Yeah, and if you get the munchies you can zip on down to the Varsity for a fried pie.
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Pehare, steve forbert? I love steve forbert! when i was a kid I must have listened to jackrabbit slim on my little turntable enough to wear it out. I have almost all of his cds now. The live ones are fantastic. i've seen him a couple times on stage and he is at his best in concert. if you go to steveforbert.com you can get on the newsletter and to be notified when he's playing near you. i highly recommend checking him out.
Van morrison...I just got a chet baker cd with van morrison singing send in the clowns. really beautiful. morrison and baker...who knew?
Sticking with the thread... I'm listening to Bud Powell right now.
The entire Undertones catalog (making a compilation for a friend):
The Undertones ('78)
Positive Touch ('81)
The Sin Of Pride ('83)
All Wrapped Up (collection, '83)
+ some 12" single bonus cuts
A band that went from being hailed as the Irish Ramones (the classic "Teenage Kicks" was the UK punk 'hit'), to neo-psychedelic pop, to new-romantic pop-soul, all in a shorter span of time than most less worthwhile bands take to finish their second video these days. Broke up when distinctive singer Feargal Sharkey left for a brief solo career, songwriting brothers John and Damian O'Neill formed the more poli-crit oriented That Petrol Emotion (which wasn't nearly as much my cuppa, lyrically or musically). Reunited without Sharkey in '03 for a pretty decent new album ("Get What You Need") and a series of shows where they played a lot of their classic material, one of which I was lucky enough to see considering the grand total of only 3 gigs in the States, and were even greater than I'd hoped for.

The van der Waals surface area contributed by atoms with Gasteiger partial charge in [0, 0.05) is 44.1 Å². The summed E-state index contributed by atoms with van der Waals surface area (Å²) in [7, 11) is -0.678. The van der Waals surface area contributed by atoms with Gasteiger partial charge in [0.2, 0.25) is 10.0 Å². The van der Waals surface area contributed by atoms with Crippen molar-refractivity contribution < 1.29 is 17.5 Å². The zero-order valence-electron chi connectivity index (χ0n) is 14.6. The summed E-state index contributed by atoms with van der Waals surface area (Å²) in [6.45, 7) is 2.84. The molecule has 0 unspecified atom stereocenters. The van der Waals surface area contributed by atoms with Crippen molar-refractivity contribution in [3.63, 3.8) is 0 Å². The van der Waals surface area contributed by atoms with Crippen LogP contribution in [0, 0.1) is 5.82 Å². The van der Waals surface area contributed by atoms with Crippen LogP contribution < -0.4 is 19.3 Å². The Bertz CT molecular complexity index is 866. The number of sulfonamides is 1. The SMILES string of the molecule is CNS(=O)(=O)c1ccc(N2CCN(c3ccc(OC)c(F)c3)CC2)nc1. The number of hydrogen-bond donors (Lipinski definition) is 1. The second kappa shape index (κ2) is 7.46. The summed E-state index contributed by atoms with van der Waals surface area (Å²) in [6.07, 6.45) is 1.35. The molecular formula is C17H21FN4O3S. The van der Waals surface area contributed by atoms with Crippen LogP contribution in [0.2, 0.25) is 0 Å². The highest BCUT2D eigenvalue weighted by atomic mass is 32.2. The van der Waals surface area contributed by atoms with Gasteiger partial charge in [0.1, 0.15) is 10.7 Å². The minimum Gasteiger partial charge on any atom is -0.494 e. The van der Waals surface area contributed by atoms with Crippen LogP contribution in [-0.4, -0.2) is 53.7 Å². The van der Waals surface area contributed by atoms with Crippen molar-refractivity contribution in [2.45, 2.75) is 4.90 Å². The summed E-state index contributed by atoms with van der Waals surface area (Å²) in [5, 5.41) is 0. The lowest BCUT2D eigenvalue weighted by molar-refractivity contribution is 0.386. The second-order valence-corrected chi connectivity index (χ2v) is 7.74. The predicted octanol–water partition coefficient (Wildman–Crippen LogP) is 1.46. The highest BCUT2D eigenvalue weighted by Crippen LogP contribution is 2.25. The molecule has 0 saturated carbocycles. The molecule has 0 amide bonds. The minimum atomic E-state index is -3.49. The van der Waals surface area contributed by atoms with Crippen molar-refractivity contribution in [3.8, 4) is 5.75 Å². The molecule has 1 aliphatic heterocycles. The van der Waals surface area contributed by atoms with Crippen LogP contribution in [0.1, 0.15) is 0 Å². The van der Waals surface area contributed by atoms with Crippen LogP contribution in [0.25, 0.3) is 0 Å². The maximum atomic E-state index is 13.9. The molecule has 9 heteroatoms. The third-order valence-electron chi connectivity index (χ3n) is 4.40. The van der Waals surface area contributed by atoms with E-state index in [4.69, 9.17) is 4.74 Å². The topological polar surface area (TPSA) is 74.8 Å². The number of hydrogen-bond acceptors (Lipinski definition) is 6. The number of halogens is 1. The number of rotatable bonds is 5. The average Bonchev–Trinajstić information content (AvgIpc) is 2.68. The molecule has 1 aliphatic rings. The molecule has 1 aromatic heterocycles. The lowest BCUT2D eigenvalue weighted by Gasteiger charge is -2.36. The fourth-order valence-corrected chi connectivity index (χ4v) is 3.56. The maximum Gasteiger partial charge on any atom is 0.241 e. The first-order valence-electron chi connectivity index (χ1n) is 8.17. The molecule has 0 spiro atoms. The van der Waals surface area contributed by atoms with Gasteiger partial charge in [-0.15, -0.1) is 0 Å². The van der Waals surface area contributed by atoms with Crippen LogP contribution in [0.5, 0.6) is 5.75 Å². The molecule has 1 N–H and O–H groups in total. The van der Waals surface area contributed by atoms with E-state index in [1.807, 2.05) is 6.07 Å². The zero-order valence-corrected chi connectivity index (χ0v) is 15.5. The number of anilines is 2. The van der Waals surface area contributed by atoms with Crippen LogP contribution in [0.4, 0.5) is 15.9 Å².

The Pretty Things -- "S.F Sorrow" [Snapper '98, orig. British EMI '68]
Remastered-for-CD version, includes 4 bonus cuts of the incredible single tracks from '67 that led up to this concept album ("Defecting Grey", "Mr. Evasion", "Talkin' About The Good Times", "Walking Through My Dreams").
Allegedly the earliest 'rock opera' but a commercial failure, unlike colleagues The Who's "Tommy" of a year later, for which "S.F. Sorrow" was supposedly something of an inspiration via common band manager Kit Lambert. OK, so "Tommy" deserved its success by having more memorable candidates for radio hits, and was more of an 'opera' by virture of featuring musical and lyrical themes that were reiterated and developed over the course of the album, things which "Sorrow" doesn't attempt.
But that whole idea carries not-inconsiderable liabilities in the rock idiom, and "Sorrow" is a relatively unpretentious and very solid single-disk album of good tunes that just happen to tell something of the life tale of its fictional title character. Recorded and produced at Abbey Road by Norman Smith, who also helped engineer "Sgt. Pepper" and "Piper At The Gates Of Dawn" at the same studio during the same time period, only here working with a much smaller budget from EMI.
A sadly forgotten cornerstone of British psychedelic hard-rock from the band that only a few years prior had been regarded as The Stones' prime competition for the mantle of England's most down'n'dirty blues-rock/R&B band, but who, due largely to personnel changes brought on in part by the lack of marketplace recognition, were never to operate artistically on this level again. (A random note: the track "Old Man Going" seems to me to contain most elements of the later Black Sabbath's sound which that band didn't lift off Led Zep's first LP, and could just be the most truly scary heavy song ever.)
I bought a great record today at the local Goodwill store. It's called "Songs of the North and South 1861-1865" by the Mormon Tabernacle Choir. It's an album with Civil War Songs including the song "Lorena" which was used in the movie "The Searchers" with John Wayne. This album surprised me as I thought the Mormon Tabernacle Choir only recorded spiritual/christian music, but it's fantastic and cost only $.99.